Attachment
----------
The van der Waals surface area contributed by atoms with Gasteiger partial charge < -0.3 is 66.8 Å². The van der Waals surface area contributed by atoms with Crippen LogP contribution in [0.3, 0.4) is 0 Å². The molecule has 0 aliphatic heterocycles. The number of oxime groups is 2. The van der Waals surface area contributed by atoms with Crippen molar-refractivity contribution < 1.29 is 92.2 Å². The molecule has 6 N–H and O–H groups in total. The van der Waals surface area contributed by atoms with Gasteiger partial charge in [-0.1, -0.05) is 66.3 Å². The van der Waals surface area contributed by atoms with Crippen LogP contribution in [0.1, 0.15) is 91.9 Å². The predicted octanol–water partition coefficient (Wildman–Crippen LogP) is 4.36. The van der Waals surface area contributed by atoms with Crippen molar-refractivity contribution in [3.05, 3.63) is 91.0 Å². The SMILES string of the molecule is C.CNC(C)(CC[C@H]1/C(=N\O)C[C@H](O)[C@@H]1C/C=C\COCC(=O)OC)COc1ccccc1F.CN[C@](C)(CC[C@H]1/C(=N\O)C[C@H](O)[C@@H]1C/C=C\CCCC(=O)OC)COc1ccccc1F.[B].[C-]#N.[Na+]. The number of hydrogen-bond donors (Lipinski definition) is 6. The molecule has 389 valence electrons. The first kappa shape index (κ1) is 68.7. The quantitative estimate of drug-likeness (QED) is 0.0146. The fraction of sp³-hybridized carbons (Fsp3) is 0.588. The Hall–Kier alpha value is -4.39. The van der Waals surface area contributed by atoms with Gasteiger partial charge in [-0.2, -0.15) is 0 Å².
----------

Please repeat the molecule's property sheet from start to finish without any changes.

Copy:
The van der Waals surface area contributed by atoms with Gasteiger partial charge < -0.3 is 66.8 Å². The van der Waals surface area contributed by atoms with Crippen LogP contribution in [0.3, 0.4) is 0 Å². The molecule has 0 aliphatic heterocycles. The number of oxime groups is 2. The van der Waals surface area contributed by atoms with Crippen molar-refractivity contribution < 1.29 is 92.2 Å². The molecule has 6 N–H and O–H groups in total. The van der Waals surface area contributed by atoms with Gasteiger partial charge in [-0.1, -0.05) is 66.3 Å². The van der Waals surface area contributed by atoms with Crippen LogP contribution in [0.1, 0.15) is 91.9 Å². The predicted octanol–water partition coefficient (Wildman–Crippen LogP) is 4.36. The van der Waals surface area contributed by atoms with Crippen molar-refractivity contribution in [3.05, 3.63) is 91.0 Å². The SMILES string of the molecule is C.CNC(C)(CC[C@H]1/C(=N\O)C[C@H](O)[C@@H]1C/C=C\COCC(=O)OC)COc1ccccc1F.CN[C@](C)(CC[C@H]1/C(=N\O)C[C@H](O)[C@@H]1C/C=C\CCCC(=O)OC)COc1ccccc1F.[B].[C-]#N.[Na+]. The number of hydrogen-bond donors (Lipinski definition) is 6. The molecule has 389 valence electrons. The first kappa shape index (κ1) is 68.7. The quantitative estimate of drug-likeness (QED) is 0.0146. The fraction of sp³-hybridized carbons (Fsp3) is 0.588. The Hall–Kier alpha value is -4.39. The van der Waals surface area contributed by atoms with Gasteiger partial charge in [-0.2, -0.15) is 0 Å².